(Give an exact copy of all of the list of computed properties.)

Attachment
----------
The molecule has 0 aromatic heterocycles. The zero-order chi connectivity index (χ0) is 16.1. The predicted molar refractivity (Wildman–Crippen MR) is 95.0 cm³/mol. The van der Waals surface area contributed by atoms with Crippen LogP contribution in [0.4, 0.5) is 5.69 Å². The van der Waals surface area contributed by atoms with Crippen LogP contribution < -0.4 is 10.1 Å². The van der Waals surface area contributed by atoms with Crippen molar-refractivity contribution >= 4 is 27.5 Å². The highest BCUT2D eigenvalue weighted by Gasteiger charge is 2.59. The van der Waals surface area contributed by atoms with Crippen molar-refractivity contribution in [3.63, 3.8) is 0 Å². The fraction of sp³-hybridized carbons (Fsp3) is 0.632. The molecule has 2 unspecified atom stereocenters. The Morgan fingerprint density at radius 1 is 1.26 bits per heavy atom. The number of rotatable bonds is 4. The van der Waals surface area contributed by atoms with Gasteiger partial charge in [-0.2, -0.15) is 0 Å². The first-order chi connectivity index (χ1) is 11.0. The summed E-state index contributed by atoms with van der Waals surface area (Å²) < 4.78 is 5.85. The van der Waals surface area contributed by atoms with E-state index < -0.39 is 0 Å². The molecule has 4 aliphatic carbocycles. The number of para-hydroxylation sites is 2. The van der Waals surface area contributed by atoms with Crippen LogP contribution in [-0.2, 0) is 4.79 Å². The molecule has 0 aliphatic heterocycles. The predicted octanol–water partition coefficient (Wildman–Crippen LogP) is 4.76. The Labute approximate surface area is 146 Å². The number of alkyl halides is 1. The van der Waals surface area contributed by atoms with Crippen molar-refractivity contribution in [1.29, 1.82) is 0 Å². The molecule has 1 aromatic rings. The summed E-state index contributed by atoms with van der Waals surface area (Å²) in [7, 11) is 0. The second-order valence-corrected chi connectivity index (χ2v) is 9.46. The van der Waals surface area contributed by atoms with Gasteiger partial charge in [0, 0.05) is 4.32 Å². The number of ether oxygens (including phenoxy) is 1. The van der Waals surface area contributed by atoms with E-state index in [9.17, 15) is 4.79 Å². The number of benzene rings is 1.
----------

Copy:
The molecule has 0 aromatic heterocycles. The zero-order chi connectivity index (χ0) is 16.1. The predicted molar refractivity (Wildman–Crippen MR) is 95.0 cm³/mol. The van der Waals surface area contributed by atoms with Crippen LogP contribution in [0.4, 0.5) is 5.69 Å². The van der Waals surface area contributed by atoms with Crippen LogP contribution < -0.4 is 10.1 Å². The van der Waals surface area contributed by atoms with Crippen molar-refractivity contribution >= 4 is 27.5 Å². The highest BCUT2D eigenvalue weighted by Gasteiger charge is 2.59. The van der Waals surface area contributed by atoms with Crippen molar-refractivity contribution in [3.63, 3.8) is 0 Å². The fraction of sp³-hybridized carbons (Fsp3) is 0.632. The molecule has 2 unspecified atom stereocenters. The Morgan fingerprint density at radius 1 is 1.26 bits per heavy atom. The number of rotatable bonds is 4. The van der Waals surface area contributed by atoms with Gasteiger partial charge in [-0.2, -0.15) is 0 Å². The first-order chi connectivity index (χ1) is 11.0. The summed E-state index contributed by atoms with van der Waals surface area (Å²) < 4.78 is 5.85. The van der Waals surface area contributed by atoms with E-state index < -0.39 is 0 Å². The molecule has 4 aliphatic carbocycles. The number of para-hydroxylation sites is 2. The van der Waals surface area contributed by atoms with Crippen LogP contribution in [-0.2, 0) is 4.79 Å². The molecule has 0 aliphatic heterocycles. The predicted octanol–water partition coefficient (Wildman–Crippen LogP) is 4.76. The Labute approximate surface area is 146 Å². The number of alkyl halides is 1. The van der Waals surface area contributed by atoms with Crippen molar-refractivity contribution in [1.29, 1.82) is 0 Å². The molecule has 1 aromatic rings. The summed E-state index contributed by atoms with van der Waals surface area (Å²) in [7, 11) is 0. The second-order valence-corrected chi connectivity index (χ2v) is 9.46. The van der Waals surface area contributed by atoms with Gasteiger partial charge in [0, 0.05) is 4.32 Å². The number of ether oxygens (including phenoxy) is 1. The van der Waals surface area contributed by atoms with E-state index in [9.17, 15) is 4.79 Å². The number of benzene rings is 1.